Seeing hierogyplhs in situ, rather than in a museum, was a wonderful experience
Quite apart from the comfortable accommodation and amazing attractions of Upper Egypt, what made the cruise experience exceptional was the consistency of service and smooth delivery from start to finish. The crew throughout were charming, friendly and couldn't do enough for us and whilst tipping is customary in Egypt it didn't feel at any point like they were going through the motions with that in mind.
From my own experience of the cruising the Nile - along with our stays in Cairo, Luxor and Aswan either side - there will probably never be a better time to visit Egypt; whilst political stability (see below*) has returned the crowds haven't, at least yet, making visits to the historical sites all the more satisfying. And I can't think of a more enjoyable way to experience them than by Nile cruise.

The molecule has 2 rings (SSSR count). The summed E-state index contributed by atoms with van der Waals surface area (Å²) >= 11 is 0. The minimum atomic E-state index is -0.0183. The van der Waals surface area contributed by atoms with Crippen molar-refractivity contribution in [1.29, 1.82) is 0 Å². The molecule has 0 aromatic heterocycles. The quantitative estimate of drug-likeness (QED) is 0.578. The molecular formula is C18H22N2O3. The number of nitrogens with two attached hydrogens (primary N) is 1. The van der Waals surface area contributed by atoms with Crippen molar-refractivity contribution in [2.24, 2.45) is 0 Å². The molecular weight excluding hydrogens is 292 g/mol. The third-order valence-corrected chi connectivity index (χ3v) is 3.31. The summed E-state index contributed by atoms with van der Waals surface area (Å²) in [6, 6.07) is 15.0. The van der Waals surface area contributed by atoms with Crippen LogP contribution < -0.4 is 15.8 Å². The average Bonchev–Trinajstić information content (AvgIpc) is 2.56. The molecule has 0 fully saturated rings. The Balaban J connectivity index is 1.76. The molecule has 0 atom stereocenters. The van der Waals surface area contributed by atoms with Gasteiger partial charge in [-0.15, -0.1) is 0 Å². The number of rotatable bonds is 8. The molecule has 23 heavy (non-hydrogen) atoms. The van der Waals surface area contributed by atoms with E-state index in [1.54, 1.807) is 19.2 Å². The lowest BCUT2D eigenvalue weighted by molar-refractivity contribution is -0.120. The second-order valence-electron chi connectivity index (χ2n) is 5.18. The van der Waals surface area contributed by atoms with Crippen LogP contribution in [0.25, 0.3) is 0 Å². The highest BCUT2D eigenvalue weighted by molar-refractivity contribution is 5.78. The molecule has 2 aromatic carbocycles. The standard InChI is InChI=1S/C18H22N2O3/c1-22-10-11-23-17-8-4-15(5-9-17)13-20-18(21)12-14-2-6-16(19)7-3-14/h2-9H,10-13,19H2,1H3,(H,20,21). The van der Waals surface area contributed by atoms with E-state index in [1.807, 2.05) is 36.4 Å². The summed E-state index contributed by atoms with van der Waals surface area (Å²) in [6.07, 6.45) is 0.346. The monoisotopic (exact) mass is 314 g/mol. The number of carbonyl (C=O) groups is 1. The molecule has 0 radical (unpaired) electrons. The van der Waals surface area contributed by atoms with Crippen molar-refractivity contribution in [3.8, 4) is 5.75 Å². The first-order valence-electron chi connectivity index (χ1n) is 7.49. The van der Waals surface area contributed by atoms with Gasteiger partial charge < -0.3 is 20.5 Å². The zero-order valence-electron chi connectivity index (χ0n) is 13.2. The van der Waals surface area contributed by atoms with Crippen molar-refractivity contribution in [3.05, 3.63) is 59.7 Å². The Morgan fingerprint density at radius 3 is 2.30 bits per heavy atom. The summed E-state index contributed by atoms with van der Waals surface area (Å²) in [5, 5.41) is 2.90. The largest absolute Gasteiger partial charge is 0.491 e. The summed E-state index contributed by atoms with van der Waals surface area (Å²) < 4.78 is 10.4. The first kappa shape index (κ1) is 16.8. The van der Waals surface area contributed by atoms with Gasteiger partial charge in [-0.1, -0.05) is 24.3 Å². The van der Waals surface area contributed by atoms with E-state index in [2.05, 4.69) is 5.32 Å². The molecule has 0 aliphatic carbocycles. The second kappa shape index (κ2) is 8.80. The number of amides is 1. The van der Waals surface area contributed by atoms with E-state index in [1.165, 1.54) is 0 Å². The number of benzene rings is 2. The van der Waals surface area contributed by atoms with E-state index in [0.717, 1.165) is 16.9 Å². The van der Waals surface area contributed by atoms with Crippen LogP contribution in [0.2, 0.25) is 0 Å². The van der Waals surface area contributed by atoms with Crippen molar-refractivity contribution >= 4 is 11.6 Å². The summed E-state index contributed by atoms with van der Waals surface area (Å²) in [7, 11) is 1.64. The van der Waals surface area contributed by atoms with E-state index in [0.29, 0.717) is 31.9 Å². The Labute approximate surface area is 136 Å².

*Given the events of recent years within the Arab world, one of the questions that some travellers will inevitably raise is whether Egypt is safe to visit.
First, it is worth considering the current global context, where there is a heightened threat of terrorism worldwide; nowhere is completely immune as the recent terrible incidents in London, Manchester, Paris and other cities have underlined.
The Foreign & Commonwealth Office (FCO) offers a wealth of information and clear guidance on the considerations for travel to all countries and should be the first port of call when planning any trip overseas.